The Challenges of Reproducibility In Data Scarce Fields
Reproducing scientific results is difficult in fields whose research is characterized by large volumes of data, computationally intensive methods, and high degrees of standardization. In data scarce fields, which characterizes much of the earth sciences, reproducing results is even more challenging. Among the factors that limit reproducibility are data access, collection, curation, and accessibility. We discuss the extent to which reproducibility is an appropriate goal in data scarce domains and the tradeoffs between data reuse and reproducibility.
Christine L. Borgman is Distinguished Professor and Presidential Chair in Information Studies at UCLA. Prof. Borgman is the author of more than 200 publications in information studies, computer science, and communication, including three sole-authored monographs. Her newest book, Big Data, Little Data, No Data: Scholarship in the Networked World, was published by MIT Press in 2015. Scholarship in the Digital Age: Information, Infrastructure, and the Internet (MIT Press, 2007) and From Gutenberg to the Global Information Infrastructure: Access to Information in a Networked World (MIT Press, 2000) each won the Best Information Science Book of the Year award from the American Society for Information Science and Technology (ASIST).
She is a Fellow of the American Association for the Advancement of Science and of the Association for Computing Machinery; a recipient of the Paul Evan Peters Award from the Coalition for Networked Information, Association for Research Libraries, and EDUCAUSE; the Research in Information Science Award from ASIST; and a Legacy Laureate of the University of Pittsburgh. She is a member of the Board of Directors of the Electronic Privacy Information Center, U.S. Co-Chair of the CODATA-ICSTI Task Group on Data Citation and Attribution, and previously served on the U.S. National Academies’ Board on Research Data and Information and the U.S. National CODATA.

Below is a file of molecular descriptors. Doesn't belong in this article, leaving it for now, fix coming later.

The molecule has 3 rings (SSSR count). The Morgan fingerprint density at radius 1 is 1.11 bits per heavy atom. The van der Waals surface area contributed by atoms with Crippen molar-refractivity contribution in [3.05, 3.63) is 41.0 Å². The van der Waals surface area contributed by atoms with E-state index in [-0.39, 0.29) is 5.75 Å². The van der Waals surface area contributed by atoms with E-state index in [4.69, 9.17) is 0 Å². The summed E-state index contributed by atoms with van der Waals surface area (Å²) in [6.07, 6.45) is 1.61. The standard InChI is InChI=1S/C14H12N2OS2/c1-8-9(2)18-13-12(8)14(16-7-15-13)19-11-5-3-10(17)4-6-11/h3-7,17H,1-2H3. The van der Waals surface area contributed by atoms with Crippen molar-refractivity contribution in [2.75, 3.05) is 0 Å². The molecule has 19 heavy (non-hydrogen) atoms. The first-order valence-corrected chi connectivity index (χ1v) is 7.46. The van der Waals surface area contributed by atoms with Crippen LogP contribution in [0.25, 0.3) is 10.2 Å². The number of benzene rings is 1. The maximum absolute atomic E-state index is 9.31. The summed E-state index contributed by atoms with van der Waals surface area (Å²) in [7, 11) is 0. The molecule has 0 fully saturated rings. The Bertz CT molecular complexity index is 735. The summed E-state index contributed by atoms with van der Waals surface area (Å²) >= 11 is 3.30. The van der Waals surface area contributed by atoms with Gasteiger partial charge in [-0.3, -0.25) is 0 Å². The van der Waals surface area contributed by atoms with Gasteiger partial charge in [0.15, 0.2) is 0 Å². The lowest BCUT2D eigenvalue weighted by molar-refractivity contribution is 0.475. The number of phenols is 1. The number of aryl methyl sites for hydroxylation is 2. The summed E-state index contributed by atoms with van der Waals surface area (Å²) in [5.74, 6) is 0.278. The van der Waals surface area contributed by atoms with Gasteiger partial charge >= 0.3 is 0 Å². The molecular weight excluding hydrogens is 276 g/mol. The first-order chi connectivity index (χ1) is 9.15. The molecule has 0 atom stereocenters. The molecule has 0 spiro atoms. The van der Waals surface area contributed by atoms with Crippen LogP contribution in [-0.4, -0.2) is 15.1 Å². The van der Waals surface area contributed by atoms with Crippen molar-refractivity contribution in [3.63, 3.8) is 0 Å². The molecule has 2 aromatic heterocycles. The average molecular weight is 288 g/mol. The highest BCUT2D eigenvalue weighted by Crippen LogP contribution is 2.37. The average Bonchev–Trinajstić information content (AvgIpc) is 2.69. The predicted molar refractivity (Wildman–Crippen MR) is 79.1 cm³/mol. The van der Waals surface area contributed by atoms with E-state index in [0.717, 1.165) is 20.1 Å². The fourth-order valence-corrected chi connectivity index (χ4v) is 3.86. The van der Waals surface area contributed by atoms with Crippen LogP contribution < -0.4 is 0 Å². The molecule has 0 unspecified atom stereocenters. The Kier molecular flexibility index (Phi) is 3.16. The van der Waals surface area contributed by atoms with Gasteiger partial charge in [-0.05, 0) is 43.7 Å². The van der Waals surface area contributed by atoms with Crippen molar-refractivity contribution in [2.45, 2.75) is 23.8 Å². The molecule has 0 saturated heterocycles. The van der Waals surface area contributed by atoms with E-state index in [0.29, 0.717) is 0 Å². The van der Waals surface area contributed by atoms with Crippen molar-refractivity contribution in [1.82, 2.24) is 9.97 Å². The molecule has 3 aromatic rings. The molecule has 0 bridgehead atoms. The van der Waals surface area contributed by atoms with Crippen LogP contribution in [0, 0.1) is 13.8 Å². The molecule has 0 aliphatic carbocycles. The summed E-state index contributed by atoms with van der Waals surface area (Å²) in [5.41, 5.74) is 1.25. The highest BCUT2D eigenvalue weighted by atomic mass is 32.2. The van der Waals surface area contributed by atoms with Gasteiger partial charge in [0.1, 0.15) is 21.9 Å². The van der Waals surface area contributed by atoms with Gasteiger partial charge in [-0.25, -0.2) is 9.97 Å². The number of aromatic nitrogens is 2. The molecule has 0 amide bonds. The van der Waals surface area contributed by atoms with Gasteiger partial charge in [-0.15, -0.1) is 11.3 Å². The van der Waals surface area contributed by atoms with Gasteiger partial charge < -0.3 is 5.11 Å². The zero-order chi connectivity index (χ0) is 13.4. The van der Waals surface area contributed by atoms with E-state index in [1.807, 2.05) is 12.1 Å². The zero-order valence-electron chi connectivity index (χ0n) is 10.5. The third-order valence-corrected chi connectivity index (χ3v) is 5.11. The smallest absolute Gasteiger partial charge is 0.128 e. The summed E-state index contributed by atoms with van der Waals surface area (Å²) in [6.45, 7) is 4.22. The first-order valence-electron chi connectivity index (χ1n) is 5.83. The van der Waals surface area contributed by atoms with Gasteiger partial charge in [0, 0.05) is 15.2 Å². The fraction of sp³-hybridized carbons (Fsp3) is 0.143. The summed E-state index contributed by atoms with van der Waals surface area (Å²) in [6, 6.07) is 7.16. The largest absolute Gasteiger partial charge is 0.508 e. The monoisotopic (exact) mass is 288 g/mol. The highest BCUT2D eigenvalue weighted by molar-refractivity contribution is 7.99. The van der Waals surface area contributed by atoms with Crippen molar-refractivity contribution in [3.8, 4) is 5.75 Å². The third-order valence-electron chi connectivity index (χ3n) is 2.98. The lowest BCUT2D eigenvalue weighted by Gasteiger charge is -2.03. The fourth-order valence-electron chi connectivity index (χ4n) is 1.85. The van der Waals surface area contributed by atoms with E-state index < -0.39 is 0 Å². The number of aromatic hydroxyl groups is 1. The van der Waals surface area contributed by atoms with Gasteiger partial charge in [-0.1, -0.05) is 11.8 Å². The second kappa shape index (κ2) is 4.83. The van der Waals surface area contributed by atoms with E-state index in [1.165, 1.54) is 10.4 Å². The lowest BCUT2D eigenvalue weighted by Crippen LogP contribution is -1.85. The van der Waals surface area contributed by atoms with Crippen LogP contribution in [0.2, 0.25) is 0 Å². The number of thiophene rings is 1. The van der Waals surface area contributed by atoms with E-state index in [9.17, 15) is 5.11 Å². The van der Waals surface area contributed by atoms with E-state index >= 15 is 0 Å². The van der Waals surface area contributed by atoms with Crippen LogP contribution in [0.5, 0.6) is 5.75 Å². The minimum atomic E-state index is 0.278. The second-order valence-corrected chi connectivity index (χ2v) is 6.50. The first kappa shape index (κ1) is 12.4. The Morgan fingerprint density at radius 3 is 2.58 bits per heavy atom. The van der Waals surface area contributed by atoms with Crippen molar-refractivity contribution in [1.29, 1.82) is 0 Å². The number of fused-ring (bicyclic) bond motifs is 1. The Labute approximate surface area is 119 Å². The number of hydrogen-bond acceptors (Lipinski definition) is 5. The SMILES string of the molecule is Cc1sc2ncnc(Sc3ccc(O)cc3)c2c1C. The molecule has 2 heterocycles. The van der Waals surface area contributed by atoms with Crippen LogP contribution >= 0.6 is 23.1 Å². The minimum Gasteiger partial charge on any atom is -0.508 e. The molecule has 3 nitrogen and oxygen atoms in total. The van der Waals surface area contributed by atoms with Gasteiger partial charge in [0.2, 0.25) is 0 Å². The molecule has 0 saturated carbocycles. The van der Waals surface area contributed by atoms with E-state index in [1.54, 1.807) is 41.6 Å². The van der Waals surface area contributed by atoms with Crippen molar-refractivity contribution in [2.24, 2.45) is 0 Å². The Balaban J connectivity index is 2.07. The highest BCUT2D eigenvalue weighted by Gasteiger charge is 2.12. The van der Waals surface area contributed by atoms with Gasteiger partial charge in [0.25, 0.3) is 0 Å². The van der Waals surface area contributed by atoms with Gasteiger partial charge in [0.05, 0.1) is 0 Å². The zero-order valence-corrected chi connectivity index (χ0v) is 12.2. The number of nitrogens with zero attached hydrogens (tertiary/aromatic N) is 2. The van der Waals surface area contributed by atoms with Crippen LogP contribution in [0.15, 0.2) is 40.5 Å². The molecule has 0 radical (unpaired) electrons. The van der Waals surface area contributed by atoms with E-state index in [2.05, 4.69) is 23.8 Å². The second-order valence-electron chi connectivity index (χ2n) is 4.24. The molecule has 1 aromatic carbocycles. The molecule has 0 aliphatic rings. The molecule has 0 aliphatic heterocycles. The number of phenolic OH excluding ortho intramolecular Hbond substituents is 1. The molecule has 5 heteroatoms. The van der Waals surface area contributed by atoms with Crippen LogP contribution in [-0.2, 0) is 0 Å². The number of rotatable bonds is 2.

Peter Darch is an assistant professor in the School of Information Sciences at the University of Illinois at Urbana-Champaign.Prior to joining the iSchool at Illinois, Darch worked as a postdoctoral researcher in the UCLA Department of Information Studies and Center for Knowledge Infrastructures, with which he continues to collaborate on studies of the building, running, and effects of information infrastructures that support scientific collaboration.
His dissertation for the DPhil in computer science from the University of Oxford (2012) addressed how scientists and software engineers in online citizen science projects manage members of the public to process and generate large datasets. This doctorate followed an MA in the history and philosophy of science and medicine (Durham University, 2006) and an MMath in mathematics from the University of Oxford (2004).